Monday, 7 May 2012

Jean-Claude Mourlevat - Winter's End

Title: Winter's End
Original title: Le Combat d'hiver
Author: Jean-Claude Mourlevat
Pub. year: 2006
Pages: 415
Editor: Candlewick Press

Summary: In this award-winning story translated from the original French, four teens, determined to escape the tyranny responsible for the deaths of their parents years before, flee their prison-like boarding school and are pursued by a terrifying pack of dog-men sent to hunt them down.

I chose to take the short summary, even if it doesn't really fit, because the long one I saw everywhere tells pretty much the whole book and I hate it when summary spoil every step of a story.

I heard about Mourlevat for years now, but never had the occasion to read one of his books. This one was one of the two I heard the most about in the past couple of years, so I was really happy when a friend sent it to me as a gift a few weeks ago. It didn't take me long to read it, as you can see.

The first thing I loved about this book is that the whole story isn't about romance. I mean, sure, there's a bit of love in the book, but it's not the main subject, it's just a "side effect". When I read a dystopy, it's because I want to read about society that went wrong and about people who fight for their freedom, not so see starcrossed lovers in almost EVERY ONE OF THOSE BOOKS. I mean, I'm not saying I don't like love story or that love isn't important, it's just that love isn't the only reason why one could fight for his freedom. And lately it felt a little bit like that in the dystopian books.

Apart from a few genetic combinated creatures, Mourlevat depicts a pretty believable world where things went wrong. The Phalange took the power years ago and tained quite well its people with some barbaric practices. A quite oppressive world, as you can imagine. But obviously, the main characters aim to set the country free and walk in the path of their parents in order to live a better life.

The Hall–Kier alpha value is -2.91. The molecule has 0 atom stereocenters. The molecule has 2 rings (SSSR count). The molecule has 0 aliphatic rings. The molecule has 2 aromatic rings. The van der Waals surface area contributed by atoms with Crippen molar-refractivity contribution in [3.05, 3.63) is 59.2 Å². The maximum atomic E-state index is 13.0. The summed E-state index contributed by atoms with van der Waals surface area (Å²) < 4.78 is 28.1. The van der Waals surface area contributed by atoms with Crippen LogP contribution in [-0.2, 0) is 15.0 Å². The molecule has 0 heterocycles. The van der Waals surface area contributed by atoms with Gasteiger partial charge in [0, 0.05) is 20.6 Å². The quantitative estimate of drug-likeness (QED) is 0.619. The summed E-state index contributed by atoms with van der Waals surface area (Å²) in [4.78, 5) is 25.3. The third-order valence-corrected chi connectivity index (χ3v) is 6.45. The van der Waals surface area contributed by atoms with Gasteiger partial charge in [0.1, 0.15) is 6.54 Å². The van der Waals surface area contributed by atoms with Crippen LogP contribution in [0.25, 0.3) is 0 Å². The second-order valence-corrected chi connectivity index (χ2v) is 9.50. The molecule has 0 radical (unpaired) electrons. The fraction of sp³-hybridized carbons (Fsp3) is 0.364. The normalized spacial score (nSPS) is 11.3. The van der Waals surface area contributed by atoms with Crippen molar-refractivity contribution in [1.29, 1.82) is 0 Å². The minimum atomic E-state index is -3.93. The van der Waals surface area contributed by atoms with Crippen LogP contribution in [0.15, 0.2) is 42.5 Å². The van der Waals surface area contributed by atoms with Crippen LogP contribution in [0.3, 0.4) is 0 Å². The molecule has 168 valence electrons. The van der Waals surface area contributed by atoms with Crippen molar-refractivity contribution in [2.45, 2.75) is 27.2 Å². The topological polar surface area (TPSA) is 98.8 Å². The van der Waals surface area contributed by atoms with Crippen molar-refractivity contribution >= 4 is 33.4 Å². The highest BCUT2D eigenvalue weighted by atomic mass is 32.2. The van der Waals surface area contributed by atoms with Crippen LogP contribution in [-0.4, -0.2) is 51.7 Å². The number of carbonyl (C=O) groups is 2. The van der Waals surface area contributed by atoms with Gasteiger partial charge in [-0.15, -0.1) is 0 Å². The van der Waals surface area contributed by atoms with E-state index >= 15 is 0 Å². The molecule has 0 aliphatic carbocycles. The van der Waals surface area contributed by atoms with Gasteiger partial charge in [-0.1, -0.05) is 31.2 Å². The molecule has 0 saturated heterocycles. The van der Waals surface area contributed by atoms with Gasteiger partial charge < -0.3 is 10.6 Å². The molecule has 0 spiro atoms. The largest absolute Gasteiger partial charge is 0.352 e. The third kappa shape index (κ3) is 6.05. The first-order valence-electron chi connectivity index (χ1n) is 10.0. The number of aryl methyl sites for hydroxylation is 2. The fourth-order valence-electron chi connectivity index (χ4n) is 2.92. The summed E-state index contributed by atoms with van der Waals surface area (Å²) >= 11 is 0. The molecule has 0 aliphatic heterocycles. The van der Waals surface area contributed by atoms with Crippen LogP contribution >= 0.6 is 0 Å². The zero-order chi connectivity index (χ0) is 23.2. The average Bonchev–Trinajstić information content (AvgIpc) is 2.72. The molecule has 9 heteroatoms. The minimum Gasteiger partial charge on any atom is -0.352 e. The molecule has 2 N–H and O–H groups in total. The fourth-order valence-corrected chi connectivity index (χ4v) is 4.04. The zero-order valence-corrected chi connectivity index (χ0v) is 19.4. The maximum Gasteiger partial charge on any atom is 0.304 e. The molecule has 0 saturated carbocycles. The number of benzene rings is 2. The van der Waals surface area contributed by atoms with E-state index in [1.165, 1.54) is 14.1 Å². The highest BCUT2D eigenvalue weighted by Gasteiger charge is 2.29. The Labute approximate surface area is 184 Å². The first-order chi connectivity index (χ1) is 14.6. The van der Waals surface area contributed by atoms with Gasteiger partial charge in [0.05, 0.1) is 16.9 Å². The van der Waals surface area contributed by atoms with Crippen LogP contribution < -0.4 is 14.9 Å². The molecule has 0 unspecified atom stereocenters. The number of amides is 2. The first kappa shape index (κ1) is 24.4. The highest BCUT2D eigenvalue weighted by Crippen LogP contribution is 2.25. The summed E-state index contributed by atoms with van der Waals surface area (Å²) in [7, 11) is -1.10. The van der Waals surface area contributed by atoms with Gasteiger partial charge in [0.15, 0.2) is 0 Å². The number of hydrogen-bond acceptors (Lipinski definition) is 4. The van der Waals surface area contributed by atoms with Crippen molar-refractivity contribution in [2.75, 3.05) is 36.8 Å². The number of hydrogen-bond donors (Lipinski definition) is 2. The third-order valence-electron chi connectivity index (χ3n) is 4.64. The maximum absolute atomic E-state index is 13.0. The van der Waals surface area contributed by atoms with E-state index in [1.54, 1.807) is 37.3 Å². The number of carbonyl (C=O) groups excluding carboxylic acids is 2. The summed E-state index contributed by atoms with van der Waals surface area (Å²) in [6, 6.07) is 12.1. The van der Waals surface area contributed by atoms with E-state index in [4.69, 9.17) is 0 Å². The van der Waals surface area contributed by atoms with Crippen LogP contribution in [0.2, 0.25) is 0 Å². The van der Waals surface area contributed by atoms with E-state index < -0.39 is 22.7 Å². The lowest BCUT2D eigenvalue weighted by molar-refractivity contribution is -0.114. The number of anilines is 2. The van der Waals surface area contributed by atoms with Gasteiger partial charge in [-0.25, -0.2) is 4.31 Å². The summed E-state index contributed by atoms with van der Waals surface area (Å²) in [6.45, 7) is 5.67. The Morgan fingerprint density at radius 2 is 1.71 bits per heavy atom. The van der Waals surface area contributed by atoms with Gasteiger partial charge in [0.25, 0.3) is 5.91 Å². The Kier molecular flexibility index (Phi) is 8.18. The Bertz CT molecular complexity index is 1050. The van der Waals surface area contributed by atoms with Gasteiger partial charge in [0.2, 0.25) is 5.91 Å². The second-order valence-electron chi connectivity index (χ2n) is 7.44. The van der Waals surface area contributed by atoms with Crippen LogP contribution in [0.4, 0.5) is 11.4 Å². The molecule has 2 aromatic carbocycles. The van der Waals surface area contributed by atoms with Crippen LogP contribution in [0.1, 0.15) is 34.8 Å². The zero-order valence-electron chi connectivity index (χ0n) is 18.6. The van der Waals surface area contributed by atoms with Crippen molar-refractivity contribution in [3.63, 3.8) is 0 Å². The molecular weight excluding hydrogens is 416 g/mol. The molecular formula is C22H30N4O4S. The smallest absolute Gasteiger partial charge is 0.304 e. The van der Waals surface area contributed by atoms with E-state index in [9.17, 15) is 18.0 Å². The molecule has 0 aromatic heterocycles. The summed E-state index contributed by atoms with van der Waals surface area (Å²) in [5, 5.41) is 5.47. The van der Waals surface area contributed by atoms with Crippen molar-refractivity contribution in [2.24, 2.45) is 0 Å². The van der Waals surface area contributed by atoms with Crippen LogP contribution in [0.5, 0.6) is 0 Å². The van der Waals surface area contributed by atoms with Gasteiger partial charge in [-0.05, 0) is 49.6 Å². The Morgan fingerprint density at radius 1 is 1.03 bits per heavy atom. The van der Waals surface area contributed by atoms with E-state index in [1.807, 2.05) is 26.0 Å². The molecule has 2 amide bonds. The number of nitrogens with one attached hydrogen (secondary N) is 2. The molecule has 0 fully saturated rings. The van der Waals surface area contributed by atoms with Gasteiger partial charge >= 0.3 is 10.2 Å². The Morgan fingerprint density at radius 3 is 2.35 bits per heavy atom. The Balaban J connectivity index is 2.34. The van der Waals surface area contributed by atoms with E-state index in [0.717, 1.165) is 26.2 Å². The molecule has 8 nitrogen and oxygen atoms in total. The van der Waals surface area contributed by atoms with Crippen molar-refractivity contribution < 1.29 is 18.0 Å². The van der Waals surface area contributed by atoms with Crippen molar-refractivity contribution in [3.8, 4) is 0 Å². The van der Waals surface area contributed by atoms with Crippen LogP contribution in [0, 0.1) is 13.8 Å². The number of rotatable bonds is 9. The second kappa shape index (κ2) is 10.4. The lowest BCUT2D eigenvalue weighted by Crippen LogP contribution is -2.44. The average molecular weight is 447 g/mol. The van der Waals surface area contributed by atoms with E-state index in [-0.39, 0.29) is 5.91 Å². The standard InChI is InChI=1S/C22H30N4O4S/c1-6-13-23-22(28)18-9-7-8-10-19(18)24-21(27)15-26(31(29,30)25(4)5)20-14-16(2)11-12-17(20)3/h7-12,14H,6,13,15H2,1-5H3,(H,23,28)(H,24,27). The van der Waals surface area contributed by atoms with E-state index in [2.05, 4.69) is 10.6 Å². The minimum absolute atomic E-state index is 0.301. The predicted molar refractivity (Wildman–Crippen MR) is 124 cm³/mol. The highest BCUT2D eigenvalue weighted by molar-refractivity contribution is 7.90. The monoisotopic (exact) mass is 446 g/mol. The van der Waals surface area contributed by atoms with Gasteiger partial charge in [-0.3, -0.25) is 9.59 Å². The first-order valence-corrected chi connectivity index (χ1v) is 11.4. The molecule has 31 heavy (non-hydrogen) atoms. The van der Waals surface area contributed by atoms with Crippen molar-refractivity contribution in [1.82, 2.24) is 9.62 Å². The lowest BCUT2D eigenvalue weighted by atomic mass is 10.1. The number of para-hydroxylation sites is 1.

The story being a one-shot and not a serie, the world isn't really deeply detailed but it's enough to dive into it! It's was a really page-turner book for me.

I think the only thing I didn't really enjoy about this story is that for 17yo young people, they felt like they were 14. So naive and innocent that I couldn't believe they were in their late teenage lives. In that way, I had a bit of a hard time to like them at first. Especially the girls (for the love-at-first-sight part with the first boys they saw, or the "I don't care what the consequences of my acts on other people are").

Anyway, it's a good story, very much enjoyable, that I would recommand to everybody (well maybe not to childrens, 'cause it can be a pretty violent in some parts)!

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